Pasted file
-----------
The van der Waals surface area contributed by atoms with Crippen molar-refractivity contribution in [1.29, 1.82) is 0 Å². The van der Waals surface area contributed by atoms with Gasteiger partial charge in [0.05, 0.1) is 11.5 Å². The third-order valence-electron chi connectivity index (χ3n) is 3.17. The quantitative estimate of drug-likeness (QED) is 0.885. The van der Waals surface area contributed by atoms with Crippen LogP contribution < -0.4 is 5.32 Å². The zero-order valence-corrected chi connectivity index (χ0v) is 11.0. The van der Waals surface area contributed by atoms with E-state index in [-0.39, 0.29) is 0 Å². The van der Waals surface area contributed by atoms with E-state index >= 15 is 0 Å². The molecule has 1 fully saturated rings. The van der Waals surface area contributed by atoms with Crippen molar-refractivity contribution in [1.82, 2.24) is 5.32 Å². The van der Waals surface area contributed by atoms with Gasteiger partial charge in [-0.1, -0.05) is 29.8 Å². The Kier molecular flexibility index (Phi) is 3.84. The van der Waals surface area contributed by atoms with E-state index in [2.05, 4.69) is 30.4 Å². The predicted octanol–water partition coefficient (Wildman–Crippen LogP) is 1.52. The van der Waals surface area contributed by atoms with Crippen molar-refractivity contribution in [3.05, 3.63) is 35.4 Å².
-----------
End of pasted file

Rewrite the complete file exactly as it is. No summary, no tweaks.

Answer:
The van der Waals surface area contributed by atoms with Crippen molar-refractivity contribution in [1.29, 1.82) is 0 Å². The van der Waals surface area contributed by atoms with Gasteiger partial charge in [0.05, 0.1) is 11.5 Å². The third-order valence-electron chi connectivity index (χ3n) is 3.17. The quantitative estimate of drug-likeness (QED) is 0.885. The van der Waals surface area contributed by atoms with Crippen LogP contribution < -0.4 is 5.32 Å². The zero-order valence-corrected chi connectivity index (χ0v) is 11.0. The van der Waals surface area contributed by atoms with E-state index in [-0.39, 0.29) is 0 Å². The van der Waals surface area contributed by atoms with E-state index >= 15 is 0 Å². The molecule has 1 fully saturated rings. The van der Waals surface area contributed by atoms with Crippen molar-refractivity contribution in [1.82, 2.24) is 5.32 Å². The van der Waals surface area contributed by atoms with Gasteiger partial charge in [-0.1, -0.05) is 29.8 Å². The Kier molecular flexibility index (Phi) is 3.84. The van der Waals surface area contributed by atoms with E-state index in [2.05, 4.69) is 30.4 Å². The predicted octanol–water partition coefficient (Wildman–Crippen LogP) is 1.52. The van der Waals surface area contributed by atoms with Crippen molar-refractivity contribution in [3.05, 3.63) is 35.4 Å².